In some nations, prostitution is illegal – it is that simple.  In others it is legal.  In many it sits in a grey area where parts of it are legal and others illegal.  In some nations, a prostitute (or two) can work from a domestic dwelling selling sex and remain within the law.  Three working from that dwelling then makes it a brothel – and thus illegal.  In other nations, brothels are legal, taxed and employees subject to regular medical checks.

Then there are the massage parlours, visiting masseuses, escorts, gentleman’s clubs, entertainment centres et al, which whilst offering services within the law, also infer (correctly) that services outside the law are also available.

All rather complex shades of legal right and wrong – and no degree of legality or otherwise seems to have much effect on those trafficked to nations to enter the sex trade.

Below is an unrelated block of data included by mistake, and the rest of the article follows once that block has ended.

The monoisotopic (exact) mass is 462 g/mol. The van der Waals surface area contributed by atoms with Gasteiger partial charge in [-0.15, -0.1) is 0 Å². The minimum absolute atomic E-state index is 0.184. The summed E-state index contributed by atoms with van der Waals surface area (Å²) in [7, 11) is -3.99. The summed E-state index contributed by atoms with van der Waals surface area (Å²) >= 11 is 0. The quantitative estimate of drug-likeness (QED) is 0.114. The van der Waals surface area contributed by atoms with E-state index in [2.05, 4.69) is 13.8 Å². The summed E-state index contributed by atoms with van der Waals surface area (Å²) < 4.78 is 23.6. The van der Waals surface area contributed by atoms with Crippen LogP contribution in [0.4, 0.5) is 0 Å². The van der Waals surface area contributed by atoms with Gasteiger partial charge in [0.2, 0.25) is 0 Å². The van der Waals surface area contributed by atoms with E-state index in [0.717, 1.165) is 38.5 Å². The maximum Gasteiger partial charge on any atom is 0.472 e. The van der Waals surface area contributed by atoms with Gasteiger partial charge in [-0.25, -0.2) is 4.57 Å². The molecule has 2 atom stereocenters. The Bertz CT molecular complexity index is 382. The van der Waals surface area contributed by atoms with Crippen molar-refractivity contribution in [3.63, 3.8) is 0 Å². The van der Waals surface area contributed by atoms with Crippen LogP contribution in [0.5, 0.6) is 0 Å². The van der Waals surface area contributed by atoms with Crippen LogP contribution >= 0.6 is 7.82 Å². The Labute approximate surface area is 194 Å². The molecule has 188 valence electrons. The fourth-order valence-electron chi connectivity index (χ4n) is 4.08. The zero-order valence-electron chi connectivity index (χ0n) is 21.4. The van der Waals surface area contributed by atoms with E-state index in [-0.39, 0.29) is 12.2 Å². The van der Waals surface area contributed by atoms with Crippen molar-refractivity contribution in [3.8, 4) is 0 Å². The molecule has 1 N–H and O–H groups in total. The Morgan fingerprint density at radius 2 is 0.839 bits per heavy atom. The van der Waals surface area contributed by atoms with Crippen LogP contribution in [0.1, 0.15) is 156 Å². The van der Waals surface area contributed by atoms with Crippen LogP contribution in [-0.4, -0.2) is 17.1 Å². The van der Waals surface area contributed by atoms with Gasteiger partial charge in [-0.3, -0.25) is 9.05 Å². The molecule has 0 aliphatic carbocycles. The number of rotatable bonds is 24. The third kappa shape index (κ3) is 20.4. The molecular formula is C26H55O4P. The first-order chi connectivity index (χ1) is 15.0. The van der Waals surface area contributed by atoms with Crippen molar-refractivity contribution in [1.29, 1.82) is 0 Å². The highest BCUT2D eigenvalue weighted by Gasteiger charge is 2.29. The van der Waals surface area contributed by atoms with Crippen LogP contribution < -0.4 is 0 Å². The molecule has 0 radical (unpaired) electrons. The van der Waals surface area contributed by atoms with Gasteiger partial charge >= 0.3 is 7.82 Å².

As much as I intensely dislike generalisations, it would be fair to say that in Asia most human trafficking has more to do with forced labour than sex.  Across Europe it is the other way around, with more human trafficking aimed towards the sex trade than slave labour.

Ukraine is not only a source of pretty women and children for trafficking into the sex industry, but also a trafficking route of some significants.

It is with interest then, that I note a third attempt is under way within the Czech Republic to legalise prostitution and brothels.